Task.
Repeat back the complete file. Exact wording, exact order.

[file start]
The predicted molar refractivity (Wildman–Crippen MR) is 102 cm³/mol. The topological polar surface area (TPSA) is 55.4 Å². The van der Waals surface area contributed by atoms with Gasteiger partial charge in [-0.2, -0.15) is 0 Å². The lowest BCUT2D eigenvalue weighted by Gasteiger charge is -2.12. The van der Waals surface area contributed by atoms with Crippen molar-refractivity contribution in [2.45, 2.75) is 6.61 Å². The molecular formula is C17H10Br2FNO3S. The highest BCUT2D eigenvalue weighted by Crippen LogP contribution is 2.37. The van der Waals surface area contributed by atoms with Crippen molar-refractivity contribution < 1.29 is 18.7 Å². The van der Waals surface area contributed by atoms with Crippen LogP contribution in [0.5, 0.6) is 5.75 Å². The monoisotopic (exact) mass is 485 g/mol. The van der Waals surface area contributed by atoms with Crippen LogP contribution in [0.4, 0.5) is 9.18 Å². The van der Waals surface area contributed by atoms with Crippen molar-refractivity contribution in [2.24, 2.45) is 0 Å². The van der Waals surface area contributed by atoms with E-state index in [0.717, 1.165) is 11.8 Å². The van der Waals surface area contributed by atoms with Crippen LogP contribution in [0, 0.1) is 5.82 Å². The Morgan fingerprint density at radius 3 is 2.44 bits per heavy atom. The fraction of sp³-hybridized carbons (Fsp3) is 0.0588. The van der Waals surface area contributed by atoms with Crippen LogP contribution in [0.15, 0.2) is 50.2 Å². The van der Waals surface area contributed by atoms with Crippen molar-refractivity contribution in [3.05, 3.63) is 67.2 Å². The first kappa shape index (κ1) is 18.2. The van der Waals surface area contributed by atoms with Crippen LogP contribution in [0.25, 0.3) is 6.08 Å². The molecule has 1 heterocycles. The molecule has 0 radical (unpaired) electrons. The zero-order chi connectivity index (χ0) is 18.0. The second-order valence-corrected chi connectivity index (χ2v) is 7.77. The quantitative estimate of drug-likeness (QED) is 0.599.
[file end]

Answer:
The predicted molar refractivity (Wildman–Crippen MR) is 102 cm³/mol. The topological polar surface area (TPSA) is 55.4 Å². The van der Waals surface area contributed by atoms with Gasteiger partial charge in [-0.2, -0.15) is 0 Å². The lowest BCUT2D eigenvalue weighted by Gasteiger charge is -2.12. The van der Waals surface area contributed by atoms with Crippen molar-refractivity contribution in [2.45, 2.75) is 6.61 Å². The molecular formula is C17H10Br2FNO3S. The highest BCUT2D eigenvalue weighted by Crippen LogP contribution is 2.37. The van der Waals surface area contributed by atoms with Crippen molar-refractivity contribution < 1.29 is 18.7 Å². The van der Waals surface area contributed by atoms with Crippen LogP contribution in [0.5, 0.6) is 5.75 Å². The monoisotopic (exact) mass is 485 g/mol. The van der Waals surface area contributed by atoms with Crippen LogP contribution in [0.4, 0.5) is 9.18 Å². The van der Waals surface area contributed by atoms with Crippen molar-refractivity contribution in [2.24, 2.45) is 0 Å². The van der Waals surface area contributed by atoms with E-state index in [0.717, 1.165) is 11.8 Å². The van der Waals surface area contributed by atoms with Crippen LogP contribution in [0, 0.1) is 5.82 Å². The Morgan fingerprint density at radius 3 is 2.44 bits per heavy atom. The fraction of sp³-hybridized carbons (Fsp3) is 0.0588. The van der Waals surface area contributed by atoms with Crippen LogP contribution in [0.15, 0.2) is 50.2 Å². The van der Waals surface area contributed by atoms with Crippen molar-refractivity contribution in [3.05, 3.63) is 67.2 Å². The first kappa shape index (κ1) is 18.2. The van der Waals surface area contributed by atoms with Crippen LogP contribution in [0.25, 0.3) is 6.08 Å². The molecule has 1 heterocycles. The molecule has 0 radical (unpaired) electrons. The zero-order chi connectivity index (χ0) is 18.0. The second-order valence-corrected chi connectivity index (χ2v) is 7.77. The quantitative estimate of drug-likeness (QED) is 0.599.